FREE e-Newsletter
Important News - Hot Topics
Get them Now!
Carrick Cook

Carrick Cook

Officer Carrick R. Cook is the Public Information Officer for the Arizona Department of Public Safety and a former motor officer with that agency.

Doug  Wyllie

Doug Wyllie

Doug Wyllie has authored more than 1,000 articles and tactical tips aimed at ensuring that police officers are safer and more successful on the streets. Doug is a Western Publishing Association “Maggie Award” winner for Best Regularly Featured Digital Edition Column. He is a member of International Law Enforcement Educators and Trainers Association (ILEETA), an Associate Member of the California Peace Officers’ Association (CPOA), and a member of the Public Safety Writers Association (PSWA).

Unmanned Aircraft Gather Intel In Texas

The Predator drones provide a tool to law enforcement for drug-enforcement and smuggling operations.

May 27, 2010  |  by

U.S. Customs and Border Protection will begin using drone surveillance aircraft similar to these to support drug and human smuggling enforcement along the Texas/Mexico border.

Earlier this month, the Federal Aviation Administration (FAA) approved a Texas congressman's request to allow border-security agents to use Predator drone aircraft in the war on illegal smuggling.

The announcement is worth a closer look, because the unmanned drones are loaded with surveillance technology and give the U.S. Customs and Border Protection an intel-gathering tool on missions aimed at drug traffickers and smugglers. The aircraft support law enforcement, as well as homeland security missions.

Beginning June 1 (Tuesday), the border protection agency will use Predator drones and eventually Guardian drones, an agency spokeswoman told POLICE Magazine.

In granting a request from Rep. Henry Cuellar of Texas, the FAA has permitted operation of the drones on the U.S. side of the Rio Grande River from the Arizona border to El Paso. Cuellar is now asking for drones from El Paso to Corpus Christi to cover Texas' entire border with Mexico. Texas shares 1,254 miles of the 1,951-mile border between the U.S. and Mexico.

The CBP has been deploying the drones in southwest Arizona under a program known as the Unmanned Aircraft System (UAS). The agency deploys three MQ-9 Predator B craft from Libby Army Airfield in Sierra Vista, Ariz., and has announced a plan to use the drones along the entire border by 2015.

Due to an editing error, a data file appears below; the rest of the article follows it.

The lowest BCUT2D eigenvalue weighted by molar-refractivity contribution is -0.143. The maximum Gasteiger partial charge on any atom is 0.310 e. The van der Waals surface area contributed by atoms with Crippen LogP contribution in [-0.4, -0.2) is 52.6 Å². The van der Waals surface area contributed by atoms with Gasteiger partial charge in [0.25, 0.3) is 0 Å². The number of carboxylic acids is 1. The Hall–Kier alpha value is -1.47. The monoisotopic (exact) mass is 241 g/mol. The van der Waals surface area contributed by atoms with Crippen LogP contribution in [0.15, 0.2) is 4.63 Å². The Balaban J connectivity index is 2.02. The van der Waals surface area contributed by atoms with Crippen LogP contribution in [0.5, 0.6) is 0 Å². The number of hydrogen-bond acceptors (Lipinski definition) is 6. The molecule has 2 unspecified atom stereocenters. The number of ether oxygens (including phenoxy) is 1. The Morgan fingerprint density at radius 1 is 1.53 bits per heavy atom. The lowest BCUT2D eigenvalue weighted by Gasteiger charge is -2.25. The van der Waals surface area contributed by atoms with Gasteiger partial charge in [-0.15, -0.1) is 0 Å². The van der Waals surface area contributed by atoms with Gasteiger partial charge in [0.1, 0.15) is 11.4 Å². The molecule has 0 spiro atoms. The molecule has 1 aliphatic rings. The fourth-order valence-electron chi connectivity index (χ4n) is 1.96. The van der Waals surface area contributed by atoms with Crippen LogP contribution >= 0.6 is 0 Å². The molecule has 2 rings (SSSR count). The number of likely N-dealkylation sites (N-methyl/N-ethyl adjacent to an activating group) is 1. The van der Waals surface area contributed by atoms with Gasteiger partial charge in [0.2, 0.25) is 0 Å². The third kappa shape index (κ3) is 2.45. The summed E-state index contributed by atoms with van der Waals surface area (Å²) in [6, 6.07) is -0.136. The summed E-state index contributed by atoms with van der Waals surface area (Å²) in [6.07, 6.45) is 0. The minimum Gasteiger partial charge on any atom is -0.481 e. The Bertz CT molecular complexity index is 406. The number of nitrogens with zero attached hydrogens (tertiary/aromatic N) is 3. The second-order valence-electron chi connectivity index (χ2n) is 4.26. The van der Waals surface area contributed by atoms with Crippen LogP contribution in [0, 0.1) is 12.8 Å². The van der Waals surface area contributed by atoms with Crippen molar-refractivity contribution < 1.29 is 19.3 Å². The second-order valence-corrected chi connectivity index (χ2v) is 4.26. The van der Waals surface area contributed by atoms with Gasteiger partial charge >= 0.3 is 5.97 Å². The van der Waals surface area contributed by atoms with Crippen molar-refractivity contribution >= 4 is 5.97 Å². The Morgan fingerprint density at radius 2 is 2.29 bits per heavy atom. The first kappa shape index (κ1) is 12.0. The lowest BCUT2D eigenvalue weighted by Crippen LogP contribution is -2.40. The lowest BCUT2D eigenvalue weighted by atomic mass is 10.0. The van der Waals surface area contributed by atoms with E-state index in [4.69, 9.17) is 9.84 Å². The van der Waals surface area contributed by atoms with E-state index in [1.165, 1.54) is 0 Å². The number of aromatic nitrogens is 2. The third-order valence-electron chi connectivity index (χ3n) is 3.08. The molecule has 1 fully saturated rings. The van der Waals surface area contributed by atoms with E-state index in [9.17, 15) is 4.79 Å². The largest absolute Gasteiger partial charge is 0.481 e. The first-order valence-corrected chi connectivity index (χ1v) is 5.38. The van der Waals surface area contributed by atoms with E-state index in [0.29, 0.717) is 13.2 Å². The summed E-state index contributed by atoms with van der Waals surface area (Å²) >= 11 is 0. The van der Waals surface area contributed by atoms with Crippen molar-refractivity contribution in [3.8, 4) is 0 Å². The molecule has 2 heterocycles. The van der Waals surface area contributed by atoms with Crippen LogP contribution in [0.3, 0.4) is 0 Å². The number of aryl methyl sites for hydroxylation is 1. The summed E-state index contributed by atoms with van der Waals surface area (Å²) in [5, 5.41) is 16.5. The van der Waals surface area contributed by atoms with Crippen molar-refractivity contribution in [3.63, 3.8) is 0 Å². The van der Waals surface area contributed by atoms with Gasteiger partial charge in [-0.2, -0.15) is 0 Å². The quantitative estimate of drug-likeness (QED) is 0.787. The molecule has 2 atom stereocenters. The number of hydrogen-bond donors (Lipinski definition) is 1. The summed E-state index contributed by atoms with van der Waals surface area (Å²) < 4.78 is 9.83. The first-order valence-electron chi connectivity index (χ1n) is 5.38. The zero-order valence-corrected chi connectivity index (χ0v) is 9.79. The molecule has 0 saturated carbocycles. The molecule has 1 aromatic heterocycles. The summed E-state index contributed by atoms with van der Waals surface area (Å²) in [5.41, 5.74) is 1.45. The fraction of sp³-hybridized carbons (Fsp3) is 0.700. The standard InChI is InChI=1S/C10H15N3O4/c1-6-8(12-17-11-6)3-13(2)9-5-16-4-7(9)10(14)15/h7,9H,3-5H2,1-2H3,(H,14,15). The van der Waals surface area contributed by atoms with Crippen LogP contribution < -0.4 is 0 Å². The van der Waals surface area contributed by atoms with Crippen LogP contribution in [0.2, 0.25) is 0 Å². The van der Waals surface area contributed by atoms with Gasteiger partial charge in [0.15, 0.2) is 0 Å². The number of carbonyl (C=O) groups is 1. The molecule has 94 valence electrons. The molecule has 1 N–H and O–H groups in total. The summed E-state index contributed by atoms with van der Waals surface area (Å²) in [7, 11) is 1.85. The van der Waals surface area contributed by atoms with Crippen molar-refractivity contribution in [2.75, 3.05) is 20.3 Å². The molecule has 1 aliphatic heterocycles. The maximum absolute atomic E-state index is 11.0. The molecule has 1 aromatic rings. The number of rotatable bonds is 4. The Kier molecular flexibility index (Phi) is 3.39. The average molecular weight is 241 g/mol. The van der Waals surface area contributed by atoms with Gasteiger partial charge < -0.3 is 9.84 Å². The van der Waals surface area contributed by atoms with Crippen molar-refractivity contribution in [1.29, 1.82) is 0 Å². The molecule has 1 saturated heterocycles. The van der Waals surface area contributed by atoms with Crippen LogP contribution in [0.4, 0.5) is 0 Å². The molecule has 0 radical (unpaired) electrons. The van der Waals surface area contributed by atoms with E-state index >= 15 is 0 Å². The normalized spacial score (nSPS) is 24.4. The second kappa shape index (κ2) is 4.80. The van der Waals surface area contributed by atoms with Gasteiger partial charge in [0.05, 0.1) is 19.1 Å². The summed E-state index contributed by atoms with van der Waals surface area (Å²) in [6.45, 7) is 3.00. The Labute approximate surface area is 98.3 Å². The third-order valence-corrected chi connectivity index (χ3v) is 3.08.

These aircraft, which are produced by General Atomics Aeronautical Systems, are flown remotely by a pair of pilots at ground control stations essentially using a high-tech flight simulator.

The aircraft has a 66-foot wingspan and is powered by a turboprop engine at the rear. Fuel capacity supports 20 hours of flying time. A Predator drone cruises at 50,000 feet at an airspeed of up to 240 knots (1 knot=1.15mph).

Here's a sampling of the aircraft's high-tech surveillance gear:

  • Electro-optical and infrared (IR) sensors expand range and vision and low ambient light levels.
  • Communication data links enable remote operators to uplink control commands and downlink payload imagery and telemetry data.
  • The C-band line-of-sight (LOS) data link allows direct control as far as 150 nautical miles, and aircraft control can be passed to another ground station.
  • Alternatively, a Ku-band beyond-line-of-sight (BLOS) satellite communication (SATCOM) data link enables Predator series aircraft to be controlled from anywhere in the world. For example, U.S. Air Force MQ-1 Predators and MQ-9 Reapers are routinely operated worldwide from a USAF base near Las Vegas.
  • The next generation of the Advanced Cockpit used by ground operators will be equipped with 3-D maps, touch-screen technology, ergonomic design, and wrap-around synthetic vision.
  • Each drone includes a Remote Video Terminal (RVT) that can stream real-time imagery directly from the aircraft to personnel in the field.

For more information, visit the U.S. Customs and Border Protection's UAS program website.

Be the first to comment on this story

POLICE Magazine does not tolerate comments that include profanity, personal attacks or antisocial behavior (such as "spamming" or "trolling"). This and other inappropriate content or material will be removed. We reserve the right to block any user who violates this, including removing all content posted by that user.

Other Recent Blog Posts

Foot and Hoof Patrol: Meaningfully Connecting Cops and Citizens
Foot patrol is the essence of community policing—officers on foot create opportunities for...
Arrive Alive: Police Must Reduce Single-Vehicle Crashes on Patrol
Too many officers are driving themselves into their graves—turning their cars into their...

Police Magazine